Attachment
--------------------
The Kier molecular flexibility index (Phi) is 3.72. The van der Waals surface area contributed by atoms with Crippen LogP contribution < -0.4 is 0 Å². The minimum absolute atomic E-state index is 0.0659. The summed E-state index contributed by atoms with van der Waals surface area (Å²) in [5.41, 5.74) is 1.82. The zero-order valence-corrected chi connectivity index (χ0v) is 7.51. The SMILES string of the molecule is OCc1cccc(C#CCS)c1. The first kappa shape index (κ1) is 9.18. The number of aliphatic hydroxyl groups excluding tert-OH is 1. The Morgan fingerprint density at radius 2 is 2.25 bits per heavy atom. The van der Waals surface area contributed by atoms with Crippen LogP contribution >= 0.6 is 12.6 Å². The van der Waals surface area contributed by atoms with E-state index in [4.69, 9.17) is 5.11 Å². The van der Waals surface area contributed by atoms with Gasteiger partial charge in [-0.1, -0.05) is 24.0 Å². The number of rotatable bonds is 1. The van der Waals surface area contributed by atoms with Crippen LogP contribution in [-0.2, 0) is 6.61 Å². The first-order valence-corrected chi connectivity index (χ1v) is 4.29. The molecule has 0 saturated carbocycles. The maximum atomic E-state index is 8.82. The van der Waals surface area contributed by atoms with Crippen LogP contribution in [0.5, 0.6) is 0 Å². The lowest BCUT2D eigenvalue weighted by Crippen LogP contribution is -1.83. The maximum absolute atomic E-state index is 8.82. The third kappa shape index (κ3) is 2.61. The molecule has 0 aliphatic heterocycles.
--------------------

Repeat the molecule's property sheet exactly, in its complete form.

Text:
The Kier molecular flexibility index (Phi) is 3.72. The van der Waals surface area contributed by atoms with Crippen LogP contribution < -0.4 is 0 Å². The minimum absolute atomic E-state index is 0.0659. The summed E-state index contributed by atoms with van der Waals surface area (Å²) in [5.41, 5.74) is 1.82. The zero-order valence-corrected chi connectivity index (χ0v) is 7.51. The SMILES string of the molecule is OCc1cccc(C#CCS)c1. The first kappa shape index (κ1) is 9.18. The number of aliphatic hydroxyl groups excluding tert-OH is 1. The Morgan fingerprint density at radius 2 is 2.25 bits per heavy atom. The van der Waals surface area contributed by atoms with Crippen LogP contribution >= 0.6 is 12.6 Å². The van der Waals surface area contributed by atoms with E-state index in [4.69, 9.17) is 5.11 Å². The van der Waals surface area contributed by atoms with Gasteiger partial charge in [-0.1, -0.05) is 24.0 Å². The number of rotatable bonds is 1. The van der Waals surface area contributed by atoms with Crippen LogP contribution in [-0.2, 0) is 6.61 Å². The first-order valence-corrected chi connectivity index (χ1v) is 4.29. The molecule has 0 saturated carbocycles. The maximum atomic E-state index is 8.82. The van der Waals surface area contributed by atoms with Crippen LogP contribution in [0.5, 0.6) is 0 Å². The lowest BCUT2D eigenvalue weighted by Crippen LogP contribution is -1.83. The maximum absolute atomic E-state index is 8.82. The third kappa shape index (κ3) is 2.61. The molecule has 0 aliphatic heterocycles.